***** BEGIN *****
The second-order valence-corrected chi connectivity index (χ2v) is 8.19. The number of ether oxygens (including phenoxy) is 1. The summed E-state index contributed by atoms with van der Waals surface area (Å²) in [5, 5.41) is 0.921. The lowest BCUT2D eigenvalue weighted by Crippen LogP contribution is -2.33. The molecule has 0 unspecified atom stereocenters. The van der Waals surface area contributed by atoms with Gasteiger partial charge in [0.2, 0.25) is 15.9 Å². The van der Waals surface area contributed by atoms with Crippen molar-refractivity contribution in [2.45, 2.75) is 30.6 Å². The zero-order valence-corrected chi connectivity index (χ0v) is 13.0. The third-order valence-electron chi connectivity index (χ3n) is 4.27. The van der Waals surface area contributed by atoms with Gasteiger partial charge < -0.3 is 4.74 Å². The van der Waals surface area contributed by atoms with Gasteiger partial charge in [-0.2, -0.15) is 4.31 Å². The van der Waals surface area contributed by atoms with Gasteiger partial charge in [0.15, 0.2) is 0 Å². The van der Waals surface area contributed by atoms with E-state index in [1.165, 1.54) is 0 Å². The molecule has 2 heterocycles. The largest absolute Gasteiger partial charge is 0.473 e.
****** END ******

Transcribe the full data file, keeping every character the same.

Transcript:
The second-order valence-corrected chi connectivity index (χ2v) is 8.19. The number of ether oxygens (including phenoxy) is 1. The summed E-state index contributed by atoms with van der Waals surface area (Å²) in [5, 5.41) is 0.921. The lowest BCUT2D eigenvalue weighted by Crippen LogP contribution is -2.33. The molecule has 0 unspecified atom stereocenters. The van der Waals surface area contributed by atoms with Gasteiger partial charge in [0.2, 0.25) is 15.9 Å². The van der Waals surface area contributed by atoms with Crippen molar-refractivity contribution in [2.45, 2.75) is 30.6 Å². The zero-order valence-corrected chi connectivity index (χ0v) is 13.0. The third-order valence-electron chi connectivity index (χ3n) is 4.27. The van der Waals surface area contributed by atoms with Gasteiger partial charge < -0.3 is 4.74 Å². The van der Waals surface area contributed by atoms with Gasteiger partial charge in [-0.2, -0.15) is 4.31 Å². The van der Waals surface area contributed by atoms with Gasteiger partial charge in [0.15, 0.2) is 0 Å². The van der Waals surface area contributed by atoms with E-state index in [1.165, 1.54) is 0 Å². The molecule has 2 heterocycles. The largest absolute Gasteiger partial charge is 0.473 e.